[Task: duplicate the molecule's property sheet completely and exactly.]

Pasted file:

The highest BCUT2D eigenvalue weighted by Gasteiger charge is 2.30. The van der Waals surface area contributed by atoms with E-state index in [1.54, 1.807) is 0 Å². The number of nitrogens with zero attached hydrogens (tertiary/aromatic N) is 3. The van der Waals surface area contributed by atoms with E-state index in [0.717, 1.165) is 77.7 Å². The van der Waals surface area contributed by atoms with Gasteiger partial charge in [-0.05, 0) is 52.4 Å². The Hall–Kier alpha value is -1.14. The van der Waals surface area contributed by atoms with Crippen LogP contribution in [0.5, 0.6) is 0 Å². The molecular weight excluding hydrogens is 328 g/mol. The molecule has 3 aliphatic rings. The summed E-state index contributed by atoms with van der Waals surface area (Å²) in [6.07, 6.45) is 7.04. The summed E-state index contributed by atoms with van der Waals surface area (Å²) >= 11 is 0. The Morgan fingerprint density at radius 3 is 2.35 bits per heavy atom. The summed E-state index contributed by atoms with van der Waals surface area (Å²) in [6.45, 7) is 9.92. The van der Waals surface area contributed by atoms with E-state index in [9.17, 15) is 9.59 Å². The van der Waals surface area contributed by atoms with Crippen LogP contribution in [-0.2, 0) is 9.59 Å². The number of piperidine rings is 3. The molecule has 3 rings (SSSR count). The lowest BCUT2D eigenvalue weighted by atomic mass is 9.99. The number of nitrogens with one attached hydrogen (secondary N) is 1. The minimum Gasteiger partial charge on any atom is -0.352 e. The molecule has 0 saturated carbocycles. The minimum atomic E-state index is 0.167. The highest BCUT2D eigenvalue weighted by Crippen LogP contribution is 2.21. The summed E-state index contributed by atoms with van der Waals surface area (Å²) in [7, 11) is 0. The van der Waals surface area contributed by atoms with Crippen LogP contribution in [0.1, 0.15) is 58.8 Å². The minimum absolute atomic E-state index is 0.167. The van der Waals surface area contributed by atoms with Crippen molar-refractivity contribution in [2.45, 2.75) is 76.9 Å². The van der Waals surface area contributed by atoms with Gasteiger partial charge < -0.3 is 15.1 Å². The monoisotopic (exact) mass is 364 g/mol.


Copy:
The highest BCUT2D eigenvalue weighted by Gasteiger charge is 2.30. The van der Waals surface area contributed by atoms with E-state index in [1.54, 1.807) is 0 Å². The number of nitrogens with zero attached hydrogens (tertiary/aromatic N) is 3. The van der Waals surface area contributed by atoms with E-state index in [0.717, 1.165) is 77.7 Å². The van der Waals surface area contributed by atoms with Gasteiger partial charge in [-0.05, 0) is 52.4 Å². The Hall–Kier alpha value is -1.14. The van der Waals surface area contributed by atoms with Crippen LogP contribution in [0.5, 0.6) is 0 Å². The molecular weight excluding hydrogens is 328 g/mol. The molecule has 3 aliphatic rings. The summed E-state index contributed by atoms with van der Waals surface area (Å²) in [6.07, 6.45) is 7.04. The summed E-state index contributed by atoms with van der Waals surface area (Å²) >= 11 is 0. The Morgan fingerprint density at radius 3 is 2.35 bits per heavy atom. The summed E-state index contributed by atoms with van der Waals surface area (Å²) in [6.45, 7) is 9.92. The van der Waals surface area contributed by atoms with E-state index in [9.17, 15) is 9.59 Å². The van der Waals surface area contributed by atoms with Crippen LogP contribution in [-0.2, 0) is 9.59 Å². The number of piperidine rings is 3. The molecule has 3 rings (SSSR count). The lowest BCUT2D eigenvalue weighted by atomic mass is 9.99. The number of nitrogens with one attached hydrogen (secondary N) is 1. The minimum Gasteiger partial charge on any atom is -0.352 e. The molecule has 0 saturated carbocycles. The minimum atomic E-state index is 0.167. The highest BCUT2D eigenvalue weighted by Crippen LogP contribution is 2.21. The summed E-state index contributed by atoms with van der Waals surface area (Å²) in [7, 11) is 0. The van der Waals surface area contributed by atoms with Crippen LogP contribution in [0.1, 0.15) is 58.8 Å². The minimum absolute atomic E-state index is 0.167. The van der Waals surface area contributed by atoms with Crippen molar-refractivity contribution in [2.45, 2.75) is 76.9 Å². The van der Waals surface area contributed by atoms with Gasteiger partial charge < -0.3 is 15.1 Å². The monoisotopic (exact) mass is 364 g/mol.